Wearable Robots Assist Injury Recovery

A blog about business and economics.
Sept. 12 2012 8:38 AM

Wearable Robots Can Help People Walk Again

Test piloting the suit

Ekso Bionics publicity still

I wrote recently that backward-looking accounts of the modest gains from information technology give misleading ideas about the future because of the back half of the chessboard phenomenon. The growth in computing power from 2003 to 2012, in other words, was much larger than what we saw from 1993-2002. Consequently, improved Information and Communications Technology (ICT) suddenly starts popping up in unexpected places. For example, we're now working on "wearable robots" that help people recover from crippling injury:

Mr. Abicca, a 17-year-old from San Diego, is essentially wearing a robot. His bionic suit consists of a pair of mechanical braces wrapped around his legs and electric muscles that do much of the work of walking. It is controlled by a computer on his back and a pair of crutches held in his arms that look like futuristic ski poles.

Since an accident involving earth-moving equipment three years ago that damaged his spinal cord, Mr. Abicca has been unable to walk on his own. The suit, made by a company called Ekso Bionics, is an effort to change that.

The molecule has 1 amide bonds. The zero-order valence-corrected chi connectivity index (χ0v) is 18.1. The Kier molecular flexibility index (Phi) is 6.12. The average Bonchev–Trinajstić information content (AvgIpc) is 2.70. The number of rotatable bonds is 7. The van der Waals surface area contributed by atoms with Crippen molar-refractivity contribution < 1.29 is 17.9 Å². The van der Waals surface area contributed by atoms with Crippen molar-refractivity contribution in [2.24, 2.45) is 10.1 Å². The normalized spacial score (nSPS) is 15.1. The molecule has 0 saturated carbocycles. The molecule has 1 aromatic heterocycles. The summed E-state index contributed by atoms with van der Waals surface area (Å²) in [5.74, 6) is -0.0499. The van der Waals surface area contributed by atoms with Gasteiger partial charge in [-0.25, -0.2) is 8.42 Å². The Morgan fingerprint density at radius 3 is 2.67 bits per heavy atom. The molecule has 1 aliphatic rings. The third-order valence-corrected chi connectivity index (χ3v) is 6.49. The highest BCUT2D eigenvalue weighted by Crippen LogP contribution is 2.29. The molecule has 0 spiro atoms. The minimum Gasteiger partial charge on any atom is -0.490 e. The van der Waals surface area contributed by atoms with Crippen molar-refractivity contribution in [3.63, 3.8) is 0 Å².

If you read the story you'll see that the functionality is, at this point, a bit crude. But everyone knows the computer hardware underlying the suit will get faster, better, and cheaper in the years to come. Once you're on the treadmill where ICT is getting some traction in helping you solve the problem, you're in a golden spot since more and better ICT will ride to the rescue in the years to come. This is particularly important to recall in the health care sector, where a lot of the social and political conversation is excessively focused on the ambiguous question of "cost" and insufficiently focused on the presence or absence of useful treatments. The underlying issue is health, and when we make progress toward the goal of improved health—an effective treatment to restore mobility to people with spinal injuries, for example—that's change I can believe in.

Matthew Yglesias is the executive editor of Vox and author of The Rent Is Too Damn High.


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